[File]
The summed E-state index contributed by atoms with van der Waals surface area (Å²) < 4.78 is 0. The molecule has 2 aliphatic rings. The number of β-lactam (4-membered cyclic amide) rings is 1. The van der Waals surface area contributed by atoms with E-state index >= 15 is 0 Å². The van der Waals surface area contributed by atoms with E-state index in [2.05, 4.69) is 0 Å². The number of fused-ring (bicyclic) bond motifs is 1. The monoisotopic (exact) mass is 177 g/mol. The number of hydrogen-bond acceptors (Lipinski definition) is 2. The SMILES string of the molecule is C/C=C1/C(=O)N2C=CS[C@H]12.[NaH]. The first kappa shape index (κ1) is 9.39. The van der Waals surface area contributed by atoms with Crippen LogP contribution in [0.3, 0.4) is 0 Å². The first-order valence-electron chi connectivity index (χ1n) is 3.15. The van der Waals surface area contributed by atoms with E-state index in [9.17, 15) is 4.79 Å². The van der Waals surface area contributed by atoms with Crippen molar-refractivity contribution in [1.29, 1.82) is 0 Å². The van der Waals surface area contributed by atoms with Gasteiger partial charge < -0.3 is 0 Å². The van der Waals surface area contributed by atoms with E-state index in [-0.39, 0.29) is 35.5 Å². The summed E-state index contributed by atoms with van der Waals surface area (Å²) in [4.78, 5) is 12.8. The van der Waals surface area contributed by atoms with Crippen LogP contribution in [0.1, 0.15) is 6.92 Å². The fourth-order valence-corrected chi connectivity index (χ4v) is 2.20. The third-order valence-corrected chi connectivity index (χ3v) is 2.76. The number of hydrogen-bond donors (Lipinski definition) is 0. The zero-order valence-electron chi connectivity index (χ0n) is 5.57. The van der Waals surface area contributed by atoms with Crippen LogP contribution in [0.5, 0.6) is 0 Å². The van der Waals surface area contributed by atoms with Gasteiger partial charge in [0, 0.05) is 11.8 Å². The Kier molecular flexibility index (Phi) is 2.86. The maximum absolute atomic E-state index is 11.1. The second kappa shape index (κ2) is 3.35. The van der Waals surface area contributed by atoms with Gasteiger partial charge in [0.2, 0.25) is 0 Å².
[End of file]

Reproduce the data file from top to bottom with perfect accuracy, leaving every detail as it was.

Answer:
The summed E-state index contributed by atoms with van der Waals surface area (Å²) < 4.78 is 0. The molecule has 2 aliphatic rings. The number of β-lactam (4-membered cyclic amide) rings is 1. The van der Waals surface area contributed by atoms with E-state index >= 15 is 0 Å². The van der Waals surface area contributed by atoms with E-state index in [2.05, 4.69) is 0 Å². The number of fused-ring (bicyclic) bond motifs is 1. The monoisotopic (exact) mass is 177 g/mol. The number of hydrogen-bond acceptors (Lipinski definition) is 2. The SMILES string of the molecule is C/C=C1/C(=O)N2C=CS[C@H]12.[NaH]. The first kappa shape index (κ1) is 9.39. The van der Waals surface area contributed by atoms with Crippen LogP contribution in [0.3, 0.4) is 0 Å². The first-order valence-electron chi connectivity index (χ1n) is 3.15. The van der Waals surface area contributed by atoms with E-state index in [9.17, 15) is 4.79 Å². The van der Waals surface area contributed by atoms with Crippen molar-refractivity contribution in [1.29, 1.82) is 0 Å². The van der Waals surface area contributed by atoms with Gasteiger partial charge < -0.3 is 0 Å². The van der Waals surface area contributed by atoms with E-state index in [-0.39, 0.29) is 35.5 Å². The summed E-state index contributed by atoms with van der Waals surface area (Å²) in [4.78, 5) is 12.8. The van der Waals surface area contributed by atoms with Crippen LogP contribution in [0.1, 0.15) is 6.92 Å². The fourth-order valence-corrected chi connectivity index (χ4v) is 2.20. The third-order valence-corrected chi connectivity index (χ3v) is 2.76. The number of hydrogen-bond donors (Lipinski definition) is 0. The zero-order valence-electron chi connectivity index (χ0n) is 5.57. The van der Waals surface area contributed by atoms with Crippen LogP contribution in [0.5, 0.6) is 0 Å². The van der Waals surface area contributed by atoms with Gasteiger partial charge in [0, 0.05) is 11.8 Å². The Kier molecular flexibility index (Phi) is 2.86. The maximum absolute atomic E-state index is 11.1. The second kappa shape index (κ2) is 3.35. The van der Waals surface area contributed by atoms with Gasteiger partial charge in [0.2, 0.25) is 0 Å².